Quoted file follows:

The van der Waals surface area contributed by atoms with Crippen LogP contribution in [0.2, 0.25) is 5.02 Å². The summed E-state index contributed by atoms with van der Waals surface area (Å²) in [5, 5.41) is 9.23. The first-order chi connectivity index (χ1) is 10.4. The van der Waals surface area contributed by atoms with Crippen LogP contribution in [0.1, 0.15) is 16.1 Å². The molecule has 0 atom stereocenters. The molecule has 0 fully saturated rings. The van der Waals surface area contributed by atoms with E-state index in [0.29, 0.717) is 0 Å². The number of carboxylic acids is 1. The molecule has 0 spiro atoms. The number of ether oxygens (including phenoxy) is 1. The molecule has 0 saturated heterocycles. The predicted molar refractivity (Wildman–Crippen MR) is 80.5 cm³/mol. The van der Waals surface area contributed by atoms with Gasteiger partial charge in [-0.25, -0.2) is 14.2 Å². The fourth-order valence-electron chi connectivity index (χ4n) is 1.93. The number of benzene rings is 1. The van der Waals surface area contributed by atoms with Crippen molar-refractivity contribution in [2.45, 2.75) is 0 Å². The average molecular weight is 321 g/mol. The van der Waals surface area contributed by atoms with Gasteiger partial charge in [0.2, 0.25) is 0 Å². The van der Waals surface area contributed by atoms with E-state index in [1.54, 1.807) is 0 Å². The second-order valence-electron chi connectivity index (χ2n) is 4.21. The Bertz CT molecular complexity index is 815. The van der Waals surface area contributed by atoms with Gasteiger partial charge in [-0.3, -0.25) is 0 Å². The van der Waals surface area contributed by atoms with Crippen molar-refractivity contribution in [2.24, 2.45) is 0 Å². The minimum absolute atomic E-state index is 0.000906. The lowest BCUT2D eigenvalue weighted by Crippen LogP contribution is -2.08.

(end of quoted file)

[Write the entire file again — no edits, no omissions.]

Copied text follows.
The van der Waals surface area contributed by atoms with Crippen LogP contribution in [0.2, 0.25) is 5.02 Å². The summed E-state index contributed by atoms with van der Waals surface area (Å²) in [5, 5.41) is 9.23. The first-order chi connectivity index (χ1) is 10.4. The van der Waals surface area contributed by atoms with Crippen LogP contribution in [0.1, 0.15) is 16.1 Å². The molecule has 0 atom stereocenters. The molecule has 0 fully saturated rings. The van der Waals surface area contributed by atoms with E-state index in [0.29, 0.717) is 0 Å². The number of carboxylic acids is 1. The molecule has 0 spiro atoms. The number of ether oxygens (including phenoxy) is 1. The molecule has 0 saturated heterocycles. The predicted molar refractivity (Wildman–Crippen MR) is 80.5 cm³/mol. The van der Waals surface area contributed by atoms with Gasteiger partial charge in [-0.25, -0.2) is 14.2 Å². The fourth-order valence-electron chi connectivity index (χ4n) is 1.93. The number of benzene rings is 1. The van der Waals surface area contributed by atoms with Crippen molar-refractivity contribution in [2.45, 2.75) is 0 Å². The average molecular weight is 321 g/mol. The van der Waals surface area contributed by atoms with Gasteiger partial charge in [0.2, 0.25) is 0 Å². The van der Waals surface area contributed by atoms with E-state index in [1.54, 1.807) is 0 Å². The second-order valence-electron chi connectivity index (χ2n) is 4.21. The Bertz CT molecular complexity index is 815. The van der Waals surface area contributed by atoms with Gasteiger partial charge in [-0.3, -0.25) is 0 Å². The van der Waals surface area contributed by atoms with Crippen molar-refractivity contribution in [2.24, 2.45) is 0 Å². The minimum absolute atomic E-state index is 0.000906. The lowest BCUT2D eigenvalue weighted by Crippen LogP contribution is -2.08.